Sepulveda strives to set her own course at Edelman

Aside from a brief stint at Bloomingdale's, Lisa Sepulveda has spent her entire career at Edelman - and she's been reinventing her role and climbing the ranks right from the start.

Aside from a brief stint at Bloomingdale's, Lisa Sepulveda has spent her entire career at Edelman - and she's been reinventing her role and climbing the ranks right from the start.

Lisa Sepulveda's career could be considered a Cinderella story - especially if "happily ever after" means going from administrative assistant to a top post at one of the world's most successful PR firms. Indeed, Sepulveda's almost 19-year tenure at Edelman has been filled with excitement and change. But like many others in the industry, PR wasn't her first choice.

After graduating college, Sepulveda says she was set on a copywriting job in advertising. But she was soon discouraged, and not only by the meager salary. "For every 20 letters I sent out, I got 19 rejection notices," she recalls.

Tempted by a whopping $20,000 salary, she shifted gears completely and took a job at Bloomingdale's as part of its training program. It didn't take long for her to realize that she wasn't in the right place. "Minutes into it, I knew I wasn't doing what I really wanted to do," she says. "I really did want to be in the communications arena."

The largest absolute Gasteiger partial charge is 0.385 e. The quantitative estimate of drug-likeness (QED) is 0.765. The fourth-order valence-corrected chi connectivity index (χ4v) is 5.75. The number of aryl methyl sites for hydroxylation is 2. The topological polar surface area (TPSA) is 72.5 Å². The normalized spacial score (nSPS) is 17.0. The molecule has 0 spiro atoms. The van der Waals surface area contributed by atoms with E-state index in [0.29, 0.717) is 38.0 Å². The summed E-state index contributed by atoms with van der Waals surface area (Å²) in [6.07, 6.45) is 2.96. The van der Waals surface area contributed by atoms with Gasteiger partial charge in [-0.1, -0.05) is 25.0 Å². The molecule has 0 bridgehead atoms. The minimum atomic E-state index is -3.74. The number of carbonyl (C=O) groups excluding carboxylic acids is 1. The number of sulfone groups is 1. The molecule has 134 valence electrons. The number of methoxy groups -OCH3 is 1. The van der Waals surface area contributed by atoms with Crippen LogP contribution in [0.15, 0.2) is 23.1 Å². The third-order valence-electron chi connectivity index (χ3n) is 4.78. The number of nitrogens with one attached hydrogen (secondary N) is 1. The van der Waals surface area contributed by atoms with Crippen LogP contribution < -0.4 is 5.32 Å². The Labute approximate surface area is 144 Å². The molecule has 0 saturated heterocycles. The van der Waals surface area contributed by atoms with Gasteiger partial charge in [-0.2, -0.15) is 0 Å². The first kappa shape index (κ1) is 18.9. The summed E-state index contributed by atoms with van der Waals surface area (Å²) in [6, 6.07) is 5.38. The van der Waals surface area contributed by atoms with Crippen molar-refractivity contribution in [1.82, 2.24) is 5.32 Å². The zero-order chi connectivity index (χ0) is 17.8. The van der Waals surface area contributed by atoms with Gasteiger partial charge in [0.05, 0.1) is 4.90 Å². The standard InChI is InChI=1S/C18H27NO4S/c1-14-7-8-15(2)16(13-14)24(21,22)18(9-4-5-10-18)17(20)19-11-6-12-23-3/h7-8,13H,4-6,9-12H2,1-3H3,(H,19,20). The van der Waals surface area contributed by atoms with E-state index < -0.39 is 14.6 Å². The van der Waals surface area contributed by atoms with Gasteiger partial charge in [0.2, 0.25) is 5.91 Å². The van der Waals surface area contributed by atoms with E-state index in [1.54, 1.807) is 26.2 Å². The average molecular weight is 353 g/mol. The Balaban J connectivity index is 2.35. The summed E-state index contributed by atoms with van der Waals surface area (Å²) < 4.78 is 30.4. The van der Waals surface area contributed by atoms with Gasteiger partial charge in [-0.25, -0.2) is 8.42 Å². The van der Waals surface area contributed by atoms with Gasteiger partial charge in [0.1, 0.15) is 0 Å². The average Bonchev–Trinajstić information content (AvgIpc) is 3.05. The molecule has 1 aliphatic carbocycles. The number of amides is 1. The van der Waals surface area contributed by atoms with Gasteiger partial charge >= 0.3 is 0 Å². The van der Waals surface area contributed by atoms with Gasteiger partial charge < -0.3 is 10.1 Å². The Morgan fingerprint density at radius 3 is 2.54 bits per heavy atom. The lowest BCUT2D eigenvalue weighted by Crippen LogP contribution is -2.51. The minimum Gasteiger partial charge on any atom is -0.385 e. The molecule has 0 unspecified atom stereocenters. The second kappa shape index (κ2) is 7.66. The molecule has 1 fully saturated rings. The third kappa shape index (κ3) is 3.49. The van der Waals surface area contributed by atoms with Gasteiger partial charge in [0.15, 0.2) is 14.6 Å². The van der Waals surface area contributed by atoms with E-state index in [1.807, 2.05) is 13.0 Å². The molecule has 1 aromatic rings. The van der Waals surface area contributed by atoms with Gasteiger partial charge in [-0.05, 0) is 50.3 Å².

It would take a powerful force to get her out of the situation: Super Bowl Sunday 1987, featuring the New York Giants. "There probably wasn't a soul at Bloomingdale's who cared about the Super Bowl except for me - and they put me on to work," she says. "So I walked in and quit."

Soon after, Sepulveda interviewed with Edelman and began work as an administrative assistant in the six-person healthcare group. After a series of exits, and a bit of initiative on her part, Sepulveda was promoted to AAE and began working on the Advil account.

"My heart was set on advertising, but once I landed here, I never looked back. I just loved what the PR world offers," she says, adding that she still gets "jazzed" by the energy the profession requires. "There is no typical day in PR. You have to start every day knowing that anything can be in store."

As EVP and GM of consumer brands for the New York office and MD for global consumer health, she enjoys her role as counselor to clients. "I think that's how we gain such a great place in the market," she says.

What's also exciting for her, she adds, is the evolution of PR from a practice that targets the media to something that can connect directly with consumers.

Richard Edelman, president and CEO of Edelman, describes Sepulveda as "effervescent" in her practice of PR. "She's incredibly good at motivating teams," he says. "She wins clients' confidence and thereby has latitude with which to operate."

Sepulveda has earned that trust during a long tenure at the firm that has been anything but static. After 10 years in the firm's healthcare practice, she recognized a need for a separate consumer health practice and started one - which was among the first in the industry. With Bausch & Lomb as its first client, the practice grew from $1 million to $4 million before folding into the consumer practice after a few years.